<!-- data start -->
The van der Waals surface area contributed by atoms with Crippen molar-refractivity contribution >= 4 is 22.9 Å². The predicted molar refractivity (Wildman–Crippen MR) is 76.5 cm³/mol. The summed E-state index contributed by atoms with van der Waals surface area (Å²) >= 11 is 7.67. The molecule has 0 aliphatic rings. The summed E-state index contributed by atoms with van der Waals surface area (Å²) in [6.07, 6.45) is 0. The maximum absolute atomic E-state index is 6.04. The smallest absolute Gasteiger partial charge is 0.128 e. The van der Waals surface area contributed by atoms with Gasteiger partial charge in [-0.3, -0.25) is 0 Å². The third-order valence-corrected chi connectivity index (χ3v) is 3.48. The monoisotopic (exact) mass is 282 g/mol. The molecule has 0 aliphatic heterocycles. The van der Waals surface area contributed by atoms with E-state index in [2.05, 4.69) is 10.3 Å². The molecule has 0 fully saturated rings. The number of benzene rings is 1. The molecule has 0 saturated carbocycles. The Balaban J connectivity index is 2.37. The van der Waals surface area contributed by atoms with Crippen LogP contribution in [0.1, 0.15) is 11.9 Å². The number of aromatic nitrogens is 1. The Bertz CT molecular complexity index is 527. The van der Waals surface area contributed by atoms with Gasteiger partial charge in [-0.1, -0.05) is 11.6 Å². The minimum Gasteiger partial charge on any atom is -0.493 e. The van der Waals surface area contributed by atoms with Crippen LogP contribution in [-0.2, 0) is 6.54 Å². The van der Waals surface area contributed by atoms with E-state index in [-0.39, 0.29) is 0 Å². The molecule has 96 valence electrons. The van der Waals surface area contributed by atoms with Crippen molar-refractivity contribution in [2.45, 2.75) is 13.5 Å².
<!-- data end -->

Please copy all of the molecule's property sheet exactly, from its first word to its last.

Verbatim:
The van der Waals surface area contributed by atoms with Crippen molar-refractivity contribution >= 4 is 22.9 Å². The predicted molar refractivity (Wildman–Crippen MR) is 76.5 cm³/mol. The summed E-state index contributed by atoms with van der Waals surface area (Å²) >= 11 is 7.67. The molecule has 0 aliphatic rings. The summed E-state index contributed by atoms with van der Waals surface area (Å²) in [6.07, 6.45) is 0. The maximum absolute atomic E-state index is 6.04. The smallest absolute Gasteiger partial charge is 0.128 e. The van der Waals surface area contributed by atoms with Gasteiger partial charge in [-0.3, -0.25) is 0 Å². The third-order valence-corrected chi connectivity index (χ3v) is 3.48. The monoisotopic (exact) mass is 282 g/mol. The molecule has 0 aliphatic heterocycles. The van der Waals surface area contributed by atoms with E-state index in [2.05, 4.69) is 10.3 Å². The molecule has 0 fully saturated rings. The number of benzene rings is 1. The molecule has 0 saturated carbocycles. The Balaban J connectivity index is 2.37. The van der Waals surface area contributed by atoms with Crippen LogP contribution in [0.1, 0.15) is 11.9 Å². The number of aromatic nitrogens is 1. The Bertz CT molecular complexity index is 527. The van der Waals surface area contributed by atoms with Gasteiger partial charge in [-0.1, -0.05) is 11.6 Å². The minimum Gasteiger partial charge on any atom is -0.493 e. The van der Waals surface area contributed by atoms with Crippen LogP contribution in [-0.2, 0) is 6.54 Å². The van der Waals surface area contributed by atoms with E-state index in [-0.39, 0.29) is 0 Å². The molecule has 96 valence electrons. The van der Waals surface area contributed by atoms with Crippen molar-refractivity contribution in [2.45, 2.75) is 13.5 Å².